"Lost" seems to breed obsessive types who are a study in devotion and intelligence. And now, they have another place to congregate: their own school.
As the famously perplexing and mysterious series heads into its final season, its creators have launched Lost University, a multimedia experience that delves into the fields of study touched on in the show's five years. Real university professors will teach short video courses on a variety of "Lost"-related subjects -- and it's not exactly a light curriculum either, with philosophy, physics and hieroglyphics, among others.
"It's a great medium, because you don't want a TV show to become didactic," says Caltech professor Sean Carroll, who is teaching Introductory Physics of Time Travel for the online university. "It's the perfect marriage of entertainment and education."
"Lost" students are provided reading lists, handouts, final exams and homework. Courses can be completed in a matter of days (Lost University forces you to wait 48 hours between classes), but no date has been set for the start of the second semester. And yes, there's a diploma awaiting the studious.
The project was announced in July at the San Diego Comic-Con International with a website and course catalog. But the first semester of classes weren't set to begin until today -- timed to the release of "Lost's" fifth season on Blu-ray. Though anyone can sign up online and participate in forums at www.lostuniversity.org, fans must have the show's Blu-ray discs to access the courses.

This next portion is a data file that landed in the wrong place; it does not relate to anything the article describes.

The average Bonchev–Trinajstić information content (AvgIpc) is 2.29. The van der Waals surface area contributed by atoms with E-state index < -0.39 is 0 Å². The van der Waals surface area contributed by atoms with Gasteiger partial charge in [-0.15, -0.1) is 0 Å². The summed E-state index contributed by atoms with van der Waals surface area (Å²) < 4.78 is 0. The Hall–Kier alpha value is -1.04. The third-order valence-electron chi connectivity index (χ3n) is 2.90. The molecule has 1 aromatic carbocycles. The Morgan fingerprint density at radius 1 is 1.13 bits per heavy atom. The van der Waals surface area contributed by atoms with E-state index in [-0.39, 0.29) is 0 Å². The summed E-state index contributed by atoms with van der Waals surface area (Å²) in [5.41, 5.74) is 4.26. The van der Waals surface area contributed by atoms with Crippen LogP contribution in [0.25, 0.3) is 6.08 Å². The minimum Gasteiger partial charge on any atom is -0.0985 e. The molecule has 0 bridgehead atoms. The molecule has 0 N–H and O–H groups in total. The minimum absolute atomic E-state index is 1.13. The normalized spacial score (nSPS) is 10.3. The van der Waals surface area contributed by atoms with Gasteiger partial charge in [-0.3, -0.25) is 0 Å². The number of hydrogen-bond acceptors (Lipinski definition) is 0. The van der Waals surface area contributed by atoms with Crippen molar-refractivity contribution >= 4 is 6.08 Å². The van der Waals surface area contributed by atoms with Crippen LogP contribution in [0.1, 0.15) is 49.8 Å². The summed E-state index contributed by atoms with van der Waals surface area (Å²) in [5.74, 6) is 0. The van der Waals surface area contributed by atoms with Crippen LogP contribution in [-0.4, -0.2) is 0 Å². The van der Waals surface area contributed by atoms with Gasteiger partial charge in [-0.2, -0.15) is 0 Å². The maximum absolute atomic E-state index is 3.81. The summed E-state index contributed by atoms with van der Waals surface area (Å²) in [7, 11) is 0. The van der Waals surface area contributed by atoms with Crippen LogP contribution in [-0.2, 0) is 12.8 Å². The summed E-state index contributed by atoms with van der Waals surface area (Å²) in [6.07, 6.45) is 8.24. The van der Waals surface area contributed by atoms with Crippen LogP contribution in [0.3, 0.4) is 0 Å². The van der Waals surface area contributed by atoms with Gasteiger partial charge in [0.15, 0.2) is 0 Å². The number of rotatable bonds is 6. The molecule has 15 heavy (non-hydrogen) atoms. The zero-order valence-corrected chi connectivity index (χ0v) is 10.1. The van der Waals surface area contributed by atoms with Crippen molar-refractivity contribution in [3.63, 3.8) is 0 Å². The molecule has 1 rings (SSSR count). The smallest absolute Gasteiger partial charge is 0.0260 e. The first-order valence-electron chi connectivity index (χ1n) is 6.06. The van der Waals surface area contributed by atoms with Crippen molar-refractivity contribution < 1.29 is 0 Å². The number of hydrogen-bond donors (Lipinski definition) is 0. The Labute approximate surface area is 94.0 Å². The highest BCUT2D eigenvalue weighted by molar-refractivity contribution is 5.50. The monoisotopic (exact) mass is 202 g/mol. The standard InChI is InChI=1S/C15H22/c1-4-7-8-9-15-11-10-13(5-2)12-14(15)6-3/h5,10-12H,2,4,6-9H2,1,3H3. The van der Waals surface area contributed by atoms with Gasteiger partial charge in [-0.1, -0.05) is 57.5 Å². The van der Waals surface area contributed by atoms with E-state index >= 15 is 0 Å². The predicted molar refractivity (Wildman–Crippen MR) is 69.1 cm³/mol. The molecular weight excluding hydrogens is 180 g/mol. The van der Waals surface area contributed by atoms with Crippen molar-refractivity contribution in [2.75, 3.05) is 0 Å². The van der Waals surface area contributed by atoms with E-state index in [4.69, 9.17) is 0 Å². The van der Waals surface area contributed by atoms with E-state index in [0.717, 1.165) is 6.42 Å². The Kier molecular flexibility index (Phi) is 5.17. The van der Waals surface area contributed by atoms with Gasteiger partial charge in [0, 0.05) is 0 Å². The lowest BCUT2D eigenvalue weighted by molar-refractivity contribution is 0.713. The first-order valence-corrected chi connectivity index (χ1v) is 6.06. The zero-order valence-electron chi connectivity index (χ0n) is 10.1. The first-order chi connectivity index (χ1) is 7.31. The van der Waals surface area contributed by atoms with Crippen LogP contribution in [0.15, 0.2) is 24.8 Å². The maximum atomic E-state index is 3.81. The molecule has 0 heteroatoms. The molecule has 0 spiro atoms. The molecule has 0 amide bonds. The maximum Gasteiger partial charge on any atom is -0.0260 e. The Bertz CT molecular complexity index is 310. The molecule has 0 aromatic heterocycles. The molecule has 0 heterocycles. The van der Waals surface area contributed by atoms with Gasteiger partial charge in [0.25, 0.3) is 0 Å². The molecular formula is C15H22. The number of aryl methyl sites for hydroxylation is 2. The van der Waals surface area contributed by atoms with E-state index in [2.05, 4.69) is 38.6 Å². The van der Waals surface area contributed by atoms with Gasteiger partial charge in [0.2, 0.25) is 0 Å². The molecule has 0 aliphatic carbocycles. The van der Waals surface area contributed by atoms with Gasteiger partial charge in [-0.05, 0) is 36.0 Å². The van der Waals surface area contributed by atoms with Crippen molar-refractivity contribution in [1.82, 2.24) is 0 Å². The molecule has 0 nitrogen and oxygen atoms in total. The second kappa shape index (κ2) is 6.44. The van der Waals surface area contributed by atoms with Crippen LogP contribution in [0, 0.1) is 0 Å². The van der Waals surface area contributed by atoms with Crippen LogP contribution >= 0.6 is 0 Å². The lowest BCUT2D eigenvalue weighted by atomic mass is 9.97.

The first semester offers a class taught by a trio of USC professors on some of the philosophers referenced in "Lost," including empiricist John Locke and utilitarian Jeremy Bentham. There's also an introduction to ancient hieroglyphics taught by UCLA Egyptologist Kara Cooney.
"Lost" script coordinator Gregg Nations, who tracks the show's rich academic history, was heavily involved in the project, as were executive producers Damon Lindelof and Carlton Cuse.
The company hasn't released how many have signed up for Lost University, but a look at the forums on the website reveals an active fan base from all over the world. Students from Turkey, Brazil and the Middle East have been spending their time since July going over the suggested reading list and holding forth on books such as Lynne McTaggart's "The Field," which is about quantum physics.
There's more than a diploma at stake. Students will get hints about what's to come as the serialized ABC hit drama counts down its final episodes.
"A lot of the things in Lost University play into things that will happen in the final season, you just won't realize it until you start watching the final season," says Walt Disney Studios Home Entertainment General Manager Lori MacPherson.
But MacPherson would reveal nothing. This is Lost University, after all, and letting secrets slip could mean bad things.
"They'd kill us," she said.